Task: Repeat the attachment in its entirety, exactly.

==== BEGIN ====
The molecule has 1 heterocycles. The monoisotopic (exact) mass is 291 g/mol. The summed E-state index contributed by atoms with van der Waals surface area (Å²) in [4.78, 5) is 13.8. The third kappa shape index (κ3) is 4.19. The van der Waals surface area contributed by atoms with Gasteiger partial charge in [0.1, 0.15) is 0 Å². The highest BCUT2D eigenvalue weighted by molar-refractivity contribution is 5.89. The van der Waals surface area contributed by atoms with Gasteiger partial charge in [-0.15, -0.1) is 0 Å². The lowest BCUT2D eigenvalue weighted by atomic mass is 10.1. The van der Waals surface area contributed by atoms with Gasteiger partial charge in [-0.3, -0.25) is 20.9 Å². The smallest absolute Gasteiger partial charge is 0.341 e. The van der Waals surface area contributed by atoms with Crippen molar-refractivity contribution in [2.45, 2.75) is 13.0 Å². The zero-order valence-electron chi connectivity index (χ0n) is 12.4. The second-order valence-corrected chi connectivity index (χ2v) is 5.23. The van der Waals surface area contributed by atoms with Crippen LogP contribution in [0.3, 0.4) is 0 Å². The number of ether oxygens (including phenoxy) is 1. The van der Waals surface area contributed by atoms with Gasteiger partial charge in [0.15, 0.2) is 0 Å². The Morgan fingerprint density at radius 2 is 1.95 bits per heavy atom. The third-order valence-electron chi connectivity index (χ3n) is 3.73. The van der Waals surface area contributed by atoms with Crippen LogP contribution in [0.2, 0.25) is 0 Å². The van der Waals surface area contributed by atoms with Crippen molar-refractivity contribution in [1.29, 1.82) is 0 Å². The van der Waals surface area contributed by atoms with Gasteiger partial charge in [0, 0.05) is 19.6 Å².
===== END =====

The molecule has 1 heterocycles. The monoisotopic (exact) mass is 291 g/mol. The summed E-state index contributed by atoms with van der Waals surface area (Å²) in [4.78, 5) is 13.8. The third kappa shape index (κ3) is 4.19. The van der Waals surface area contributed by atoms with Gasteiger partial charge in [0.1, 0.15) is 0 Å². The highest BCUT2D eigenvalue weighted by molar-refractivity contribution is 5.89. The van der Waals surface area contributed by atoms with Gasteiger partial charge in [-0.15, -0.1) is 0 Å². The lowest BCUT2D eigenvalue weighted by atomic mass is 10.1. The van der Waals surface area contributed by atoms with Gasteiger partial charge in [-0.3, -0.25) is 20.9 Å². The smallest absolute Gasteiger partial charge is 0.341 e. The van der Waals surface area contributed by atoms with Crippen molar-refractivity contribution in [2.45, 2.75) is 13.0 Å². The zero-order valence-electron chi connectivity index (χ0n) is 12.4. The second-order valence-corrected chi connectivity index (χ2v) is 5.23. The van der Waals surface area contributed by atoms with Crippen LogP contribution in [0.3, 0.4) is 0 Å². The number of ether oxygens (including phenoxy) is 1. The van der Waals surface area contributed by atoms with Gasteiger partial charge in [0.15, 0.2) is 0 Å². The Morgan fingerprint density at radius 2 is 1.95 bits per heavy atom. The third-order valence-electron chi connectivity index (χ3n) is 3.73. The van der Waals surface area contributed by atoms with Crippen LogP contribution in [0.2, 0.25) is 0 Å². The van der Waals surface area contributed by atoms with Crippen molar-refractivity contribution in [1.29, 1.82) is 0 Å². The van der Waals surface area contributed by atoms with Gasteiger partial charge in [0, 0.05) is 19.6 Å².